Discussion reveals the history of police brutality and corruption in Oakland

January 26, 2023

The book exposes the history of police brutality on Oakland, but it is a familiar and perhaps even universal story people can bear witness to in countless communities that stretch around the world.

The Istanbul Center hosted a discussion Jan. 19 with Ali Winston, one of the authors of The Riders Come Out at Night: Brutality, Corruption, and Cover-up in Oakland.

The Turkish-American Winston, who co-wrote the book with Darwin BondGraham, spoke via Zoom with Emre Kızılkaya, vice president of the International Press Institute, as part of the center's long-running series with the institute exploring media issues. 

The culmination of more than two decades of fearless reporting, the book by the Polk Award-winning investigative duo traces the history of Oakland since its inception through the lens of the city’s police department, through the Palmer Raids, McCarthyism, and the Civil Rights struggle, the Black Panthers and crack eras, to Oakland’s present-day revival.

The book’s prologue begins with a conclusion: “American law enforcement is broken.”

Oakland, Winston told Kizikaya, “has been under a formal reform program now for the longest period of time of any police department [in the U.S.] – 20 years ago this month.”

The riders in the book title were a group of police officers who were popular in the department beginning in the 1990s for pursuing aggressive tactics on the streets of the city.

“They got arrests, they hit number targets, they hit the quotas, they cleaned up Corners they took people off the streets,” Winston said. “It's how they did it that's the real issue. They would oftentimes plant drugs on people, they would write up false charges, write up false confessions. They would beat people into submission.”

The conversation provided a comprehensive framework to understand the situation of the police force in the United States, and the way the force interacts with their respective communities in various cities. The discussion also touched upon Turkey in the way that the two countries deal with their respective inner-city problems. The conversation ended with a couple of words of advice to young reporters from Ali Winston.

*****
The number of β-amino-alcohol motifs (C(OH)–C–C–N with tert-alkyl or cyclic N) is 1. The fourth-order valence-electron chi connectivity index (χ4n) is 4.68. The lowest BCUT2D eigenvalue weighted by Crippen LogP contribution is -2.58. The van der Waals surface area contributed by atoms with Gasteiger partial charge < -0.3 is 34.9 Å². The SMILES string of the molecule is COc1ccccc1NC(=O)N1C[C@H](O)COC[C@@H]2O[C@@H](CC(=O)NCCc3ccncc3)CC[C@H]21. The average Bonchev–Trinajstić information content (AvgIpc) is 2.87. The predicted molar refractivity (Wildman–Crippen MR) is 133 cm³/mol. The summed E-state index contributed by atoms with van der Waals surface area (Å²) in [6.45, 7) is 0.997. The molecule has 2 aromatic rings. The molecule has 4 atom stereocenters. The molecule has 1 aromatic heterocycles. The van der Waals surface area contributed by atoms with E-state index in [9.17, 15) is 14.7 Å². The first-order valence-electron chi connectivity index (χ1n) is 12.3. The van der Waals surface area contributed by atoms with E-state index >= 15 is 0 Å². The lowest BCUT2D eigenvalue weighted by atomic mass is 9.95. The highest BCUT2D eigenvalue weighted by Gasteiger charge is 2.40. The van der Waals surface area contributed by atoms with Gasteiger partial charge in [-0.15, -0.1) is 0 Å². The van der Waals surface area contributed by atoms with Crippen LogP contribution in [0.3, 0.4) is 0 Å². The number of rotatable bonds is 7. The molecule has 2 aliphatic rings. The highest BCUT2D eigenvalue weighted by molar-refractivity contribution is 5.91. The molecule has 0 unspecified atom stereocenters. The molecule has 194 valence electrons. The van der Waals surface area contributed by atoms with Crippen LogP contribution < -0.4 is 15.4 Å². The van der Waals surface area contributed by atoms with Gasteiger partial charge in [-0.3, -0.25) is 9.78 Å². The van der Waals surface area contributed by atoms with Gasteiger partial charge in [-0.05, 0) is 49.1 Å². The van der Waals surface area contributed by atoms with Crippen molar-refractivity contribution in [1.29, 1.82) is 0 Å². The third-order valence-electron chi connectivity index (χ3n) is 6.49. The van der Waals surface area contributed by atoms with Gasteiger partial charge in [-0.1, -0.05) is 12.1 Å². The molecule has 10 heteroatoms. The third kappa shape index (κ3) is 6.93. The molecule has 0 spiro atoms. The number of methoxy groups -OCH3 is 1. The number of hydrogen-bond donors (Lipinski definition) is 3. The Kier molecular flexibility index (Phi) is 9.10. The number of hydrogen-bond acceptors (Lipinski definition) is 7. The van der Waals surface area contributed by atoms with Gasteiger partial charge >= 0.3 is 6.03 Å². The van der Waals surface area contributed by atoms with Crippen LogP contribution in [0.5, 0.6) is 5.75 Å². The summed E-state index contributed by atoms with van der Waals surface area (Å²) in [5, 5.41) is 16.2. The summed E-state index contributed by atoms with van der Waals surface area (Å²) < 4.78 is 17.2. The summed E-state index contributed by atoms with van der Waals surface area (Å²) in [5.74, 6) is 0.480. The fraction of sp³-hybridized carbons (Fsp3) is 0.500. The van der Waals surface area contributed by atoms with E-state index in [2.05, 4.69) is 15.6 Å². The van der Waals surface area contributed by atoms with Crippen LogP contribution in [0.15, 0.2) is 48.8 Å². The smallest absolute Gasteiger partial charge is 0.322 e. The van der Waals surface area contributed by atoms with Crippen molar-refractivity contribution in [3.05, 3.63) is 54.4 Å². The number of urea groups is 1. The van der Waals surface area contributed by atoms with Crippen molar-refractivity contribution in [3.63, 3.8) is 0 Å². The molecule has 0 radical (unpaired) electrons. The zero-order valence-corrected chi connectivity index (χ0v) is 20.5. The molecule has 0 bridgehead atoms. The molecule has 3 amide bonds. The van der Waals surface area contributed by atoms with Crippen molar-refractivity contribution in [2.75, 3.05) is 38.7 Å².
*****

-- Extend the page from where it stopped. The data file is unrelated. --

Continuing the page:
Oakland, California Vintage Postcard

Talking about the initial formation and development of Oakland, Winston emphasized that the city has always had a strong blue-collar tradition. However, Winston said, the city had a “very powerful Anglo-elite that got rich on gold mining, on selling stuff to gold miners, which obviously for California is kind of the creation myth of the state that people were drawn out west mostly during the gold rush of 1849.”

Because Oakland grew tremendously during the second world war, it was a center of the war industries like Los Angeles, Portland, and Seattle. For this reason, there was a huge migration of Black people from the south and the southeast to the west coast for the war industries, to the cities such as Los Angeles, San Diego, Portland, Oakland, San Francisco, and Seattle.

Oakland, California

From this period on, the Black population was the majority. At this point, Winston asserted that the Anglo-elites wanted the African American population to be temporary and returned to the south. When that didn't happen, they set about basically creating redlining neighborhoods through real estate covenants restricting people from buying housing.

“They put the police department into play to ensure that the African-American population didn't escape from those ghettos,” Winston said.

In turn, this led to the most famous explosion in Oakland's history – the creation of the Black Panther party in 1966, which was founded explicitly on a message of community control over the police and armed resistance to police oppression.

Black Panthers Party Members